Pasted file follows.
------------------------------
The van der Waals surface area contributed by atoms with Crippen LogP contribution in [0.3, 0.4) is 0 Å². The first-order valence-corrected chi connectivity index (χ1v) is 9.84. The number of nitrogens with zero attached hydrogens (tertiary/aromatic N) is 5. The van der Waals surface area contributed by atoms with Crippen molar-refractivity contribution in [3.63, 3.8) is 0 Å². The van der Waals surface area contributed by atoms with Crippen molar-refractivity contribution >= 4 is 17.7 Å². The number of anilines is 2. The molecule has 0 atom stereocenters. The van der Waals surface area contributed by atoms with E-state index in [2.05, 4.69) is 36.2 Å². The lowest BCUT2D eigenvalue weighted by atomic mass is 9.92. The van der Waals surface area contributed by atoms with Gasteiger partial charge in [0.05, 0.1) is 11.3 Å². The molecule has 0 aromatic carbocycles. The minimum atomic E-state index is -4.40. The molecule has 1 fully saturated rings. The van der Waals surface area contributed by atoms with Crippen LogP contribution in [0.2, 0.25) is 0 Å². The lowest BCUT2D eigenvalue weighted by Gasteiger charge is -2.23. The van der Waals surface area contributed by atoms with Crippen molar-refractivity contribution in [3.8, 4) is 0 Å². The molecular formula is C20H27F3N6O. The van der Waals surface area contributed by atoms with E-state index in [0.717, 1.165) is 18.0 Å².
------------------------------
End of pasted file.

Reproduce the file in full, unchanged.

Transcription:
The van der Waals surface area contributed by atoms with Crippen LogP contribution in [0.3, 0.4) is 0 Å². The first-order valence-corrected chi connectivity index (χ1v) is 9.84. The number of nitrogens with zero attached hydrogens (tertiary/aromatic N) is 5. The van der Waals surface area contributed by atoms with Crippen molar-refractivity contribution in [3.63, 3.8) is 0 Å². The van der Waals surface area contributed by atoms with Crippen molar-refractivity contribution >= 4 is 17.7 Å². The number of anilines is 2. The molecule has 0 atom stereocenters. The van der Waals surface area contributed by atoms with E-state index in [2.05, 4.69) is 36.2 Å². The lowest BCUT2D eigenvalue weighted by atomic mass is 9.92. The van der Waals surface area contributed by atoms with Gasteiger partial charge in [0.05, 0.1) is 11.3 Å². The molecule has 0 aromatic carbocycles. The minimum atomic E-state index is -4.40. The molecule has 1 fully saturated rings. The van der Waals surface area contributed by atoms with Crippen LogP contribution in [0.2, 0.25) is 0 Å². The lowest BCUT2D eigenvalue weighted by Gasteiger charge is -2.23. The van der Waals surface area contributed by atoms with Crippen molar-refractivity contribution in [3.8, 4) is 0 Å². The molecular formula is C20H27F3N6O. The van der Waals surface area contributed by atoms with E-state index in [0.717, 1.165) is 18.0 Å².